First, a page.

How Long Should Primer Dry On Cabinets?
You should give primer at least 24 hours for completing the drying period. This drying part is the most crucial for any primer. If you don’t give enough time & rush for painting, you won’t get a good result in the long run. That’s why it’s advisable to wait 24 hours before you hop onto painting your favorite furniture or cabinet.
Read out our full inspection here.
Should I Sand Primer Before Painting Cabinets?
Yes, you should lightly sand the primed cabinets before painting. Go easy with this sanding part & everything should be okay. However, if you impose excessive force while sanding, you may end up ruining the printer’s ability for paint adhesion. That’s why sand lightly & your paint will adhere more strongly to the cabinets.
Is It Better To Roll Or Brush Paint Cabinets?
It depends on the painting area of the cabinet. If it’s a wide area such as the front & back of drawers, you can surely use a roller to paint color. The roller will help you with speedy & even paint.
On the other hand, brush strokes suited the best to those areas where the roller can’t reach & they are mostly small areas of the cabinet. In summary, don’t miss the chance of using a roller to paint cabinets.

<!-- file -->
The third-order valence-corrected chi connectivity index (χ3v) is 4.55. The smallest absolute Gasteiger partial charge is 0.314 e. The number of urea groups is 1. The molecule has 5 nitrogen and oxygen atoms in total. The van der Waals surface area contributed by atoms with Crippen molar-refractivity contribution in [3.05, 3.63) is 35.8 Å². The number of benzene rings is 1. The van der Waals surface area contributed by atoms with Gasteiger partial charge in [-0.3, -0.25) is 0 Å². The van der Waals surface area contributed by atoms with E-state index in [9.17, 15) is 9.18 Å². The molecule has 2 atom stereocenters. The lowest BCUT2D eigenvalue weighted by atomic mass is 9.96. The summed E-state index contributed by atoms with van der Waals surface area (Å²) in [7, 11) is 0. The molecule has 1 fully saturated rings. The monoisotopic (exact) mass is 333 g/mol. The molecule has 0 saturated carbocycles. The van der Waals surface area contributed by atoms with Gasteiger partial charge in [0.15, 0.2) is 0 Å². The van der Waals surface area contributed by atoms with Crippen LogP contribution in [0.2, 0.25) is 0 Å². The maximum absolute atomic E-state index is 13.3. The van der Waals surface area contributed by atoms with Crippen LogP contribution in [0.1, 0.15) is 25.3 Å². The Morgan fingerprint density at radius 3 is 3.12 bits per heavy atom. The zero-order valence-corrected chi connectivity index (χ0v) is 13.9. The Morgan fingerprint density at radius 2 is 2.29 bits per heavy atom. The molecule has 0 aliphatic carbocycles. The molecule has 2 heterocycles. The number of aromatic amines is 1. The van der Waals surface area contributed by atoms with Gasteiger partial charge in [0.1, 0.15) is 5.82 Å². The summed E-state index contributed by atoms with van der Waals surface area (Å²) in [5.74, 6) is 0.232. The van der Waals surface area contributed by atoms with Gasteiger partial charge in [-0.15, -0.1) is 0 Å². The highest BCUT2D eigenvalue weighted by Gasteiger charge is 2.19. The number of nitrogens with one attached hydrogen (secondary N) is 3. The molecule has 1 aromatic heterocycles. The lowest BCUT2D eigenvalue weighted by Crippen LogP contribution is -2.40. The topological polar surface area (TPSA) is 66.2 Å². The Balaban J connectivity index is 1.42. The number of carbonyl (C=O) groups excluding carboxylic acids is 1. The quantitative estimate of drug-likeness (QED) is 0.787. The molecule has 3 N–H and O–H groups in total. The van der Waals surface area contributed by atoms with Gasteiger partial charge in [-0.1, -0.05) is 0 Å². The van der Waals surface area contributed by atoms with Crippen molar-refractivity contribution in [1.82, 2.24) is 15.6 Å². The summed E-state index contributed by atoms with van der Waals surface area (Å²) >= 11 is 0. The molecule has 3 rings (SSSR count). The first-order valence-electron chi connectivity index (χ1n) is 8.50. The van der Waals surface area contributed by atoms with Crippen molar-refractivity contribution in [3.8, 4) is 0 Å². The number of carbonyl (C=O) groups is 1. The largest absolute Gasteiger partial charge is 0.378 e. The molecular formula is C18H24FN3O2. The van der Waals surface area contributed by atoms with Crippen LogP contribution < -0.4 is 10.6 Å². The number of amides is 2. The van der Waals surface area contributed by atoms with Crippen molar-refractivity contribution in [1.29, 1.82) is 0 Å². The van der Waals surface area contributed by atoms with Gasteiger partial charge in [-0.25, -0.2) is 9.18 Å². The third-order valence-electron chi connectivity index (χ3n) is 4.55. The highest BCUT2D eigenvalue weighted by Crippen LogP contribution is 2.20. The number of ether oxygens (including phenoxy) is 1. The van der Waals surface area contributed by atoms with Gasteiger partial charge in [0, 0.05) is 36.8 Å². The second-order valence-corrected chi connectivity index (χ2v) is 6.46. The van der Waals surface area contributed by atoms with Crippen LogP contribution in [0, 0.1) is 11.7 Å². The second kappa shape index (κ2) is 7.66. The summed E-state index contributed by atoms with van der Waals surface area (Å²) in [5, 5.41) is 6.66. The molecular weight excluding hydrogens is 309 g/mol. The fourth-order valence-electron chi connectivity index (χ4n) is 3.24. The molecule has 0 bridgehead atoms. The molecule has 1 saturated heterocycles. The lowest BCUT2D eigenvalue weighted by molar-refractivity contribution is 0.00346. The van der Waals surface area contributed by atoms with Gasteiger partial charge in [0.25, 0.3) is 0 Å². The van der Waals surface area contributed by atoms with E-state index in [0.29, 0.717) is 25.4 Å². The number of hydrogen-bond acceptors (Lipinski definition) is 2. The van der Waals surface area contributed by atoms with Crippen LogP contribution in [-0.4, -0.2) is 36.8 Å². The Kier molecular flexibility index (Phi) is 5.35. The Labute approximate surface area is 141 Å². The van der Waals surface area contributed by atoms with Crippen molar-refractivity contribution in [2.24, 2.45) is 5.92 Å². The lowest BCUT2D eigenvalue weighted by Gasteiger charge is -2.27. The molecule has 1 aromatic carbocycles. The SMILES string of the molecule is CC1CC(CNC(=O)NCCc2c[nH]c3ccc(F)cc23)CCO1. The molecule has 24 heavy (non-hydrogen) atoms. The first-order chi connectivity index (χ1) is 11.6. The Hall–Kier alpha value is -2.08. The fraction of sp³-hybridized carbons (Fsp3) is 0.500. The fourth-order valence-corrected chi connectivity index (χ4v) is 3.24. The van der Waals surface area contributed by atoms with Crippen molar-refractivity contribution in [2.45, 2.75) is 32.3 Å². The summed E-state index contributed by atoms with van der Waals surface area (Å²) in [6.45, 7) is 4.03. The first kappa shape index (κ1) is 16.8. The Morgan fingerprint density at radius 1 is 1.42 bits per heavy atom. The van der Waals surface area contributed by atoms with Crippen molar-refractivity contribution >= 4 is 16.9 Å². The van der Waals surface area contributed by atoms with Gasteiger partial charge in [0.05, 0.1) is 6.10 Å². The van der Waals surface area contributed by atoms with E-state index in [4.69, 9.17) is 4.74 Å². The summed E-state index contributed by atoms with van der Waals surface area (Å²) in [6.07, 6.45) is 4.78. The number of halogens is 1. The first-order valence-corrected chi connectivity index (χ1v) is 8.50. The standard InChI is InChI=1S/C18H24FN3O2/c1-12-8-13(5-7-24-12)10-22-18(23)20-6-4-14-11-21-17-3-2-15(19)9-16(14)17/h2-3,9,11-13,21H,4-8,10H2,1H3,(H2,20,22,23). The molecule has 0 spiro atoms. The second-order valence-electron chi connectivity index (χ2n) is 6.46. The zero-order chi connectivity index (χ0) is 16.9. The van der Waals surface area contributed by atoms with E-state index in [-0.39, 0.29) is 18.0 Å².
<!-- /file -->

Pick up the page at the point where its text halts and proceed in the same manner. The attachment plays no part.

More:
How Do You Get The Smoothest Finish While Painting Cabinets?
There’s no rocket science of getting the smooth finish while painting a cabinet frame. All you have to do is use quality products (primer & paint) in the proper & advised manner.
Another thing needed for the smoothest finish is ‘patience.’ You’ve to give 24 hours after priming & wait 2-4 hours between two coats of paint. Following these pieces of advice, you can get a smooth finish while painting cabinets.
This article was all about the coating count of primer on a cabinet. I hope it’s now easier for you to decide how many coatings should be applied depending on your cabinet’s condition.
In summary, you’ve to use only one coat of primer unless you’re dealing with darker color cabinets with some damages/cracks on them. Also, you can use another layer of primer if the first one wasn’t that satisfactory.